Style

The Hill Life: Rules of Imbibing

At the end of a 10-hour work day, your feet are aching, your mind is numb and all you want to do is crawl into bed for a few blissful hours of sleep.  Unfortunately, you promised your friend that you’d stop by her Boss’ fundraiser before heading home.  So, twenty minutes later, you’re standing in a spartan hotel ballroom drinking a weak Bourbon Ginger discussing legislative policy with an out-of-town donor who wants to know all about small business loans for widget and gizmo makers.    

So you decide to soften the pain with another cocktail, and another, and another.  Before you know it, you’re pouring your drunk ass into bed at 2:30AM wishing that you hadn’t scheduled that breakfast meeting, and hoping that a massive overnight snowstorm shuts down the government.  Hey, it’s happened before.

In many professional environments, networking at social functions and happy hours is common place.  On any given night, the bars in Chicago, New York, San Francisco, Seattle and D.C. are packed with young professionals who lubricate their boring and tedious business interactions with my good friends Jack, Johnny and Jose.  Unfortunately, a stressful work day, a bit too much “relaxing” and an early wakeup call can lead to a very unprofessional morning after if you’re not careful.

Who amongst us hasn’t boarded the Metro only to be seated next to a man in a rumpled suit who smells like bourbon and Bud?  Or walked into the office to find that one of the junior staffers has come to work with greasy, unwashed hair and that too-much-vodka pallor?  Hangovers happen to the best of us, but they can be avoided, or at the very least, concealed.

Fake it til you make it.  The easiest way to avoid a hangover is to consume alcohol responsibly.  Before I came to work on the Hill, I barely drank, but making it through a three-hour reception without a cocktail not only made the monotony difficult to bear, it made the other attendees downright annoyed.  You see, most people aren’t comfortable drinking in a professional setting unless everyone is drinking.  If you’re the girl without a drink in her hand, you’ll spend the whole night explaining that you’re not drinking, justifying why you’re not drinking or being looked at with suspicion by the people who are drinking.  

So I started having a drink or two, or at least I learned how to make it appear that way.

Here’s how the deception works: You order a vodka-soda with lime.  When you finish your real cocktail, you return to the bar for a soda with lime, sans alcohol.  Everyone assumes that you have a cocktail because it’s in an old-fashioned glass and comes complete with the cocktail accoutrements (lime wedge/tiny straw), but you’re not.  No questions, no justifications, no suspicion.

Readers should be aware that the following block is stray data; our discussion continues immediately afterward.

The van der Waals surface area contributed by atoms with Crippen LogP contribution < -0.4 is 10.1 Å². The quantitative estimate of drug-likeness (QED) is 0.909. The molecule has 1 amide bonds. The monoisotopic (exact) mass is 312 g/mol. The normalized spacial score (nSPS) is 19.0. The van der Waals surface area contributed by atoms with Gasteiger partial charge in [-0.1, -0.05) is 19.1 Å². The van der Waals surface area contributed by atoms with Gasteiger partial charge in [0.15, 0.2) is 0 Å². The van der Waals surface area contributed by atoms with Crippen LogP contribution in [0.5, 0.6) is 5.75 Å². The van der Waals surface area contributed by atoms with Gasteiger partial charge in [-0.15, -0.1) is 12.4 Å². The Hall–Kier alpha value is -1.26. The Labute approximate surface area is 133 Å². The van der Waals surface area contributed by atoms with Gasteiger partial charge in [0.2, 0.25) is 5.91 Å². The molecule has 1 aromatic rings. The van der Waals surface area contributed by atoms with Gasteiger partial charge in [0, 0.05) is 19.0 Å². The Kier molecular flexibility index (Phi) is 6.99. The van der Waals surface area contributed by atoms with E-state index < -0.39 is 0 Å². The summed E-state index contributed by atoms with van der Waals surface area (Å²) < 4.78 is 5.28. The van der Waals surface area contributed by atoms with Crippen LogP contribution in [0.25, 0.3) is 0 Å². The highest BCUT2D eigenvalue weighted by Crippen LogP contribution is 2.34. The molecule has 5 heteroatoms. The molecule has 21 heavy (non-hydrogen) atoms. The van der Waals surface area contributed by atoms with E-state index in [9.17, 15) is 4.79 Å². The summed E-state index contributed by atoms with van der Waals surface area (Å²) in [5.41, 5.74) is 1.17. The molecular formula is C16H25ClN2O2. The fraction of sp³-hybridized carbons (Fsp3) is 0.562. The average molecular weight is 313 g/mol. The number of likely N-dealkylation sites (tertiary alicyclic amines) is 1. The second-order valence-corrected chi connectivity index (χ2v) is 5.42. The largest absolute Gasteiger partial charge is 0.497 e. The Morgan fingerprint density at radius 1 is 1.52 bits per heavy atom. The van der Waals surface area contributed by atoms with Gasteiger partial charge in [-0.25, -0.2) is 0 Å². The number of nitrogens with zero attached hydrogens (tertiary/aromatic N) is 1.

To pull this off, you have to make sure that either the waitress knows the scheme or you’re getting your own drinks.  Sometimes an overly generous co-worker will return to the table with a real vodka soda, but at worst, this means you had two drinks last night, which is totally doable.

Other good fake drinks?  Cranberry juice and 7-Up, ginger ale in a champagne glass (only works if they’re serving champagne), and any dark colored soda. Just remember the lime wedge and the tiny straw.  

Steer Clear.  You can also stay within your limits by rotating cocktails and water.  This helps you stay hydrated and sober, but admittedly, this is easier at a bar or restaurant than it is at a reception where you’re not seated.  

Also, avoid sugary drinks like the plague.  This means no wine, no champagne, nothing involve syrupy liqueurs, and for the love of God, nothing that requires muddling or blending.  Sugar only makes the hangover that much worse, and do you really want to drink that many calories, anyway?  Yeah, I didn’t think so.

Know Your Limit.  This should go without saying, but I’ve been to enough post-work events to know that it bears repeating: Do not be the drunk chick at the office happy hour.  Even if you’re the pillar of sobriety 9 to 5, one tipsy, stumbling night out is enough to label you for life.  

My grad school classmate got the nickname ‘Rita (as in Margarita) after too many drinks at Tortilla Coast caused her to vomit on a co-worker’s shoes.  It happened one time, four years ago, and the people at her old job still greet her with, “Hey, Rita!”  It’s her legacy.

So set a limit (I recommend one drink for every hour you’re out, up to three hours, at the most) and stick to it.  And if you have self-control issues, use the buddy system.  Decide what time you and your friend are leaving, and then don’t leave the bar without your buddy.  

Never Surrender.  If you do have too much to drink, you don’t want to show up to work looking (or smelling) like you had too much to drink.  Here’s how to avoid stumbling into the office like Otis the town drunk after a night in the Mayberry jail.